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Simple Asset Class Allocation Strategy Horse Race

Posted in Strategic Allocation

A subscriber requested a horse race among the following four simple asset class allocation strategies:

  1. Seasonal SPY-VFITX – the strategy tested in “Bonds During the Off Season?”, which switches between SPDR S&P 500 (SPY) and Vanguard Intermediate-Term Treasury (VFITX) based on the calendar. This strategy switches between U.S. equity risk and U.S. interest rate risk.
  2. SPY:SMA10-VFITX – a strategy that holds SPY (VFITX) when the S&P 500 Index is above (below) its 10-month simple moving average (SMA10). This strategy also switches between U.S. equity risk and U.S. interest rate risk.
  3. SACEVS Best Value – the version of the Simple Asset Class ETF Value Strategy (SACEVS), which holds SPY, a corporate bond exchange-traded fund (ETF), a mid-duration U.S. Treasuries ETF or cash according to which offers the best yield. This strategy offers three ways to escape U.S. equity risk and two ways to escape U.S. interest rate risk based on relative yields.
  4. SACEMS EW Top 3 – the version of the Simple Asset Class ETF Momentum Strategy (SACEMS) that holds the equally weighted (EW) three of nine ETFs spanning multiple asset classes with the highest past returns. This strategy offers multiple ways to escape both U.S. equity risk and U.S. interest rate risk based on relative price trends.

Because of the different available sample periods, we pit 1 vs. 2 since January 1993 (limited by data for SPY), 1 vs. 2 vs. 3 since July 2002 (limited by availability of bond ETFs) and 1 vs. 2 vs. 3 vs. 4 since July 2006 (limited by availability of all ETF asset class proxies). For these tests, we ignore fund switching frictions. Using monthly data for the specified assets through January 2017, we find that:

The following chart compares on a logarithmic scale gross cumulative values of $100,000 initial investments at the end of January 1993 in Seasonal SPY-VFITX and SPY-SMA10-VFITX. The latter wins at the end, largely due to outperformance during the financial markets turbulence of 2007-2009.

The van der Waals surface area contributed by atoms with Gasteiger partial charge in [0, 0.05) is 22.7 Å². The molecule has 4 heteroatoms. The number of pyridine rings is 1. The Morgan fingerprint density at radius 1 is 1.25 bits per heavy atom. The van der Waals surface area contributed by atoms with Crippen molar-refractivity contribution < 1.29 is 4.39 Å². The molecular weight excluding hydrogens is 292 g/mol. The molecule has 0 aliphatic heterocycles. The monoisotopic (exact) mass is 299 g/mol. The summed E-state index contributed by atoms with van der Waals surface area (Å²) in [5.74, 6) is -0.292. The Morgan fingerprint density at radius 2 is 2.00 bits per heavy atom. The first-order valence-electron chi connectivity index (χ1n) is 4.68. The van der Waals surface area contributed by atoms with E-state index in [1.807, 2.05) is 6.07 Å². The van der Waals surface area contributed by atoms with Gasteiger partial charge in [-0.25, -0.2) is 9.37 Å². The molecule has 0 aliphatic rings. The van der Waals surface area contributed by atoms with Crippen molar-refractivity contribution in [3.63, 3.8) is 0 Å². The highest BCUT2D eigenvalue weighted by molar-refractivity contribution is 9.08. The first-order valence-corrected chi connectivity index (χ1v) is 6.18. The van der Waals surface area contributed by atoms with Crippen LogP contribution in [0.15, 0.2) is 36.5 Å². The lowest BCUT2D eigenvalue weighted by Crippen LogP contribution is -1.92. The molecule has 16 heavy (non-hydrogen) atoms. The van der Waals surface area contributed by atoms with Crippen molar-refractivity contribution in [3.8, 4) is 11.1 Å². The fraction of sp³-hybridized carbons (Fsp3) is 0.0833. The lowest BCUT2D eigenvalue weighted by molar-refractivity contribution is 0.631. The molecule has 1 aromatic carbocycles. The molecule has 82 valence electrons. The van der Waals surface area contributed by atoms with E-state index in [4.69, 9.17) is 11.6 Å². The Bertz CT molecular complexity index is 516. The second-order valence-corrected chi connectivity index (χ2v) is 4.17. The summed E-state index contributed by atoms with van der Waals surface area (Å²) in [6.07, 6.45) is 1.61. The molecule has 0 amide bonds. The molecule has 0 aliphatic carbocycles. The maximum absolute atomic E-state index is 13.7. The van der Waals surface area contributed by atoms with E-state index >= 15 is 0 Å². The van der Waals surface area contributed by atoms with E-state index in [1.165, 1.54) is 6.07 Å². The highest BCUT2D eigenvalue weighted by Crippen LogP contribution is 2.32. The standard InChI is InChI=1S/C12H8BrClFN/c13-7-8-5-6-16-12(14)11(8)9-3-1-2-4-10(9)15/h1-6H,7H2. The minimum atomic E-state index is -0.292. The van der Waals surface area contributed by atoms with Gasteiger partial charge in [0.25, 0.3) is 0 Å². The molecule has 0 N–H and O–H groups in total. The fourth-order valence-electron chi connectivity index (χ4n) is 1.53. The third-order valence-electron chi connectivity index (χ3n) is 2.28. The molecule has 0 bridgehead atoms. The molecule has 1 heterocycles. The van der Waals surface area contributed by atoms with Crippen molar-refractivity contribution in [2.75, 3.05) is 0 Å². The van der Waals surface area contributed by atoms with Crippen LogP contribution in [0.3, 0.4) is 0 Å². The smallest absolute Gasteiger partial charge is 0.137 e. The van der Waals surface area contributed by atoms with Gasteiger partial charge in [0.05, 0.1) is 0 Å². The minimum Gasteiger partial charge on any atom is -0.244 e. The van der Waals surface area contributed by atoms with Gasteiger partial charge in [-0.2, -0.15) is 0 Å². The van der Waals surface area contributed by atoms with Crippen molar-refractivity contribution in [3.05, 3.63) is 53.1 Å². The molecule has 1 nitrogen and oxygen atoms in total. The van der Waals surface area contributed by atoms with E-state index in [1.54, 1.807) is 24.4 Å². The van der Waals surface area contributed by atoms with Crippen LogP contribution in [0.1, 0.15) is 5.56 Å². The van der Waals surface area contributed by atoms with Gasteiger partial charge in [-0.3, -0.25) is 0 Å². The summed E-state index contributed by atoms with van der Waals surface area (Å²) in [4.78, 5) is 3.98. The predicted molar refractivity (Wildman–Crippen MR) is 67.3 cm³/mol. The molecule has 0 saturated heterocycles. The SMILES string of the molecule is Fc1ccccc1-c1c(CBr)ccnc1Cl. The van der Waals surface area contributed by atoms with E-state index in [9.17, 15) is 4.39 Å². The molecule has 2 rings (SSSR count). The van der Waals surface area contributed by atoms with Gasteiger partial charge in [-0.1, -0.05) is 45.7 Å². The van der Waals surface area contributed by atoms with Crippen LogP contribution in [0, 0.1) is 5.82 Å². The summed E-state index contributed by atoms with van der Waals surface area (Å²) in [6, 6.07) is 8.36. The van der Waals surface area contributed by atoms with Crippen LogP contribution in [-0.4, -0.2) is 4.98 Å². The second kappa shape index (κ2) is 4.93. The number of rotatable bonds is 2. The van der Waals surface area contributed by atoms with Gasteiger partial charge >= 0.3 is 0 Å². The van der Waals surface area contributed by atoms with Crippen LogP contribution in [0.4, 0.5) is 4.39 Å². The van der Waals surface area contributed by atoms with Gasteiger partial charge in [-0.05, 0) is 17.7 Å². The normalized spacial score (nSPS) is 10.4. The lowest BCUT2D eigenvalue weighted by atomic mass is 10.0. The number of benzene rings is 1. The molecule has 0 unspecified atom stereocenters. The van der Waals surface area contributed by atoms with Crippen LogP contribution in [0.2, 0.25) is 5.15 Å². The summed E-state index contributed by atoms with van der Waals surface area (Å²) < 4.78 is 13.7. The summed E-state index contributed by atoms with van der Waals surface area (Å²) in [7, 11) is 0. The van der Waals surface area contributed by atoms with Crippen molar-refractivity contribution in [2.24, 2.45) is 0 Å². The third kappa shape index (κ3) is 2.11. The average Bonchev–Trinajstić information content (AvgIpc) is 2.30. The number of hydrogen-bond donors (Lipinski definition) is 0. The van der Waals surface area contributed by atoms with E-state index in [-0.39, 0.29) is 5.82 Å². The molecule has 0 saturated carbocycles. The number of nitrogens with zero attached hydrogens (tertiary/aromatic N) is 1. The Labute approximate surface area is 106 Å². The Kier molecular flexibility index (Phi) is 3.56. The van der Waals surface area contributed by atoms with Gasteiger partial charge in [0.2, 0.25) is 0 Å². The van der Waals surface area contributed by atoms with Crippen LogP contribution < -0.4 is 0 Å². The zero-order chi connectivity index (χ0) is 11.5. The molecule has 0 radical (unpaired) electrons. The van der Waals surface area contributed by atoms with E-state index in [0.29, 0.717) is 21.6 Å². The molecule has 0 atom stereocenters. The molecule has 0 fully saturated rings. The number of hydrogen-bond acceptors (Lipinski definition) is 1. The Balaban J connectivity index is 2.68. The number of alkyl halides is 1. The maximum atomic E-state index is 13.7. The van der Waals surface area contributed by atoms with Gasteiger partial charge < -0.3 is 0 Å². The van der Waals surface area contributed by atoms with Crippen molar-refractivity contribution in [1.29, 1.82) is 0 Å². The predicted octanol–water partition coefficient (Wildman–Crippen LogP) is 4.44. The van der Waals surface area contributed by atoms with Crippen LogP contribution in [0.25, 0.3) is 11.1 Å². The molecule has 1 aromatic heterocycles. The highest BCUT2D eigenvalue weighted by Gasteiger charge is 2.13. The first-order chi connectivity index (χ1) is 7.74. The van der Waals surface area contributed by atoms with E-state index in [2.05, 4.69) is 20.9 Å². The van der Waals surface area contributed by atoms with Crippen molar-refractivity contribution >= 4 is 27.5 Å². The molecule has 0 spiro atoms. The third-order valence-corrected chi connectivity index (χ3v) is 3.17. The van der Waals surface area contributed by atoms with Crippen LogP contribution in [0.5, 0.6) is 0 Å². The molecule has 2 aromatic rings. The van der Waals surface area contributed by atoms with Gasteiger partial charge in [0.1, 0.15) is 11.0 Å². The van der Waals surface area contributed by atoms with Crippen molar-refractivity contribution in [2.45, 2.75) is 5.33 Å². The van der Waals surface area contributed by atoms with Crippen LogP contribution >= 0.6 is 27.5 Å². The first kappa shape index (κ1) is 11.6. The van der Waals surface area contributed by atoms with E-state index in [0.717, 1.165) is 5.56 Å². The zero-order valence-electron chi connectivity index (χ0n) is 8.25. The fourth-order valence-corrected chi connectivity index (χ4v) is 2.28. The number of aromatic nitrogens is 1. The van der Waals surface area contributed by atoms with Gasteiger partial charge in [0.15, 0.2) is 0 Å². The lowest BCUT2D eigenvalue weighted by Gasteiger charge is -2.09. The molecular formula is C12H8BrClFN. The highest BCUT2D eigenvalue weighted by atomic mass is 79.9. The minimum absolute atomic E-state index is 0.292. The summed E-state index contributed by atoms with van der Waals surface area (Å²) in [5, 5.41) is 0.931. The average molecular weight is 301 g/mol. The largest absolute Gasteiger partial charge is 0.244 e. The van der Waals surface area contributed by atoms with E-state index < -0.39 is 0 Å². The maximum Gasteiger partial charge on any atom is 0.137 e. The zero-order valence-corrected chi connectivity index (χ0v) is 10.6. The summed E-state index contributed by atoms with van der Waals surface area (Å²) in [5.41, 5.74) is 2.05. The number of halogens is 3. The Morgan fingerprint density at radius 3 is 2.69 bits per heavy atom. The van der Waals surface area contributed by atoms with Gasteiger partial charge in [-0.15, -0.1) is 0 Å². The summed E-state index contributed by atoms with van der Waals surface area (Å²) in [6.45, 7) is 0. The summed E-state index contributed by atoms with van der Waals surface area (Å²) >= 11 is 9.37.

For deeper understanding, we compare some performance statistics.

The following table compares the following five gross performance statistics associated with the preceding chart, the first two for the full sample period and the last three for full calendar years only (1994 through 2016):

SPY:SMA10-VFITX is the winner for all performance metrics. Note that the entire sample period falls within a secular bull market for bonds (falling interest rates), favorably to both strategies.

Next, we look at the three-strategy horse race.

The next chart compares on a logarithmic scale gross cumulative values of $100,000 initial investments at the end of July 2002 in Seasonal SPY-VFITX, SPY-SMA10-VFITX and SACEVS Best Value. Seasonal SPY-VFITX is a clear loser. The other two are sometimes first and sometimes second.

For deeper understanding, we again compare some performance statistics.

The following table compares five gross performance statistics associated with the preceding chart, the first two for the full sample period and the last three for full calendar years only (2003 through 2016). Seasonal SPY-VFITX wins on volatility. SPY:SMA10-VFITX wins on MaxDD and Sharpe ratio. SACEVS Best Value wins on both return metrics (and terminal value). Given the modest sample period, the statistics do not reveal a compelling winner, but the latter two appear preferable to the seasonal strategy.